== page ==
Management by objects

Last month I wrote about MSH ("Monad"), Microsoft's new command shell, and demonstrated the software on my blog. The column-plus-demo drew favorable reactions not only from the Windows crowd, but also from Unix/Linux folk who saw the MSH object pipeline as a genuine innovation. They're right.


As Windows steadily evolves into a family of products that integrates by means of managed objects, all sorts of benefits accrue. Interfaces are easier to discover. Composite applications come together more quickly and, thanks to modern exception handling, behave more reliably. The chasm that separates command-line oriented applications from graphical applications becomes easier to cross.

All this adds up to an imminent challenge to Unix/Linux. In that ecosystem, Java is the logical counterpart to .Net in the Windows world. Despite its huge head start, though, Java has done surprisingly little to rationalize basic system management and integration in the Unix/Linux realm. It's understandable, if regrettable, that Linux and Java have never intertwined as intimately as they might have done. For all its potential value, the union would have had to overcome deep divisions. On the technical front, Java's object-oriented purity can seem to float above the gritty realities of the C and C++ trenches. And on the cultural front, Sun's ownership of Java conflicts with Linux's open source purity.

Why, though, hasn't Sun done more to bring these worlds together? With its strategic stake in Java on the one hand and both Solaris and Linux on the other, you'd think it would make sense to combine these technologies in more than just a rhetorical way.

The wild card here, by the way, is Novell. With Suse and Ximian under one roof, it's at least conceivable that Microsoft's Windows strategy could play out on Linux in terms of Mono, the open source implementation of .Net. That's an incredible long shot, of course, but the synergies are worth pondering. [Full story at]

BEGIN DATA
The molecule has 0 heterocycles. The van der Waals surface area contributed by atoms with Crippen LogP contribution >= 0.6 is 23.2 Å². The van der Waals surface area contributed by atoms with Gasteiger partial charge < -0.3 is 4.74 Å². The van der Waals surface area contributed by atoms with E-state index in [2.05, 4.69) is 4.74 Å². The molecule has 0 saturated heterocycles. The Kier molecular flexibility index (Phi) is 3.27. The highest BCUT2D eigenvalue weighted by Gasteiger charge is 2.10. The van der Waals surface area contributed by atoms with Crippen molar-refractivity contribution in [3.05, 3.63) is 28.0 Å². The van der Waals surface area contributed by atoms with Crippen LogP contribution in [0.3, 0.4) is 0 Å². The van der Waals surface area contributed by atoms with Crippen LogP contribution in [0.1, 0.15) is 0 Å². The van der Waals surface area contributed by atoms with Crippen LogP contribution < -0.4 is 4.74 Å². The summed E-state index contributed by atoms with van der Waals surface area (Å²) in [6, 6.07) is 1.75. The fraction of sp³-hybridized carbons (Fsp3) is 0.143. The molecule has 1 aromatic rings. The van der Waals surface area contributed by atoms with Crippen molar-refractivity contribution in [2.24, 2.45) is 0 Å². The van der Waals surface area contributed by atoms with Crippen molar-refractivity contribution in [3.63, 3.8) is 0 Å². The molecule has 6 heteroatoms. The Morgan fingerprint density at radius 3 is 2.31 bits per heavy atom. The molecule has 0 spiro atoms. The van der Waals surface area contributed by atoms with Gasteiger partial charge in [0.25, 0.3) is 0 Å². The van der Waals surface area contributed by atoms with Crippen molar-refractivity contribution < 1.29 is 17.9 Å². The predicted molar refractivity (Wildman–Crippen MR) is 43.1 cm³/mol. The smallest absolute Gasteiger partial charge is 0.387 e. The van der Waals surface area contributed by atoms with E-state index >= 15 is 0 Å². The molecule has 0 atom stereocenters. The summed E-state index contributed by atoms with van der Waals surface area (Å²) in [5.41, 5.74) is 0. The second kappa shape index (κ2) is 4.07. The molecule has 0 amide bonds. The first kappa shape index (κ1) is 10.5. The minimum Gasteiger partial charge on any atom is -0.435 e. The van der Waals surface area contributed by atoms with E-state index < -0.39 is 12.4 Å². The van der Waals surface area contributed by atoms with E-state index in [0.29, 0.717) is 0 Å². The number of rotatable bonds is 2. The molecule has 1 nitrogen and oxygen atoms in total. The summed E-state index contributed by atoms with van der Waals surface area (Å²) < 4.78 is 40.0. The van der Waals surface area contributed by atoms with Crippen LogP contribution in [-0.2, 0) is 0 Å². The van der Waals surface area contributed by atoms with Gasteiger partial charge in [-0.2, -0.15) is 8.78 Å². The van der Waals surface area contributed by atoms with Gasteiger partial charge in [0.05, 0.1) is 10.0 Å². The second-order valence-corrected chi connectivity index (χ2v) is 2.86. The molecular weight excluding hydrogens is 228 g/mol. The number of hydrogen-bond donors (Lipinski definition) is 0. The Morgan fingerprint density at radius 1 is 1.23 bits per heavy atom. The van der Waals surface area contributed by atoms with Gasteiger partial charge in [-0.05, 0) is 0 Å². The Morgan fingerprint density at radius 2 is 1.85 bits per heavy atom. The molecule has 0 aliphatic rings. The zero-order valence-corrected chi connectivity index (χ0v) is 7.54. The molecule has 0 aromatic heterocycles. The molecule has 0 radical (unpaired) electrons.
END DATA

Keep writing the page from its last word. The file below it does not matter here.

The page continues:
Although my original column on MSH drew some attention, the reaction wasn't quite what I was expecting. But as a couple of readers reminded me this time around, MSH is still pretty well hidden in the skunkworks. Peter O'Toole at mTuitive wondered whether I had gotten special access as reviewer. Actually no. I did what everyone else has to do: log in to, request the software, and wait 24 hours. O'Toole suggests that this process -- in particular the waiting period -- means that a lot fewer people are playing with MSH than otherwise might be. I'm sure that's true.

In any case, the point is that while MSH is great stuff, it's meaningful only in the context of .NET classes that expose and organize interfaces to Windows system services. I've wondered for a long time why Java classes don't do the same for Linux and Solaris system services, and I hope this column provokes some useful discussion on the topic.

Former URL: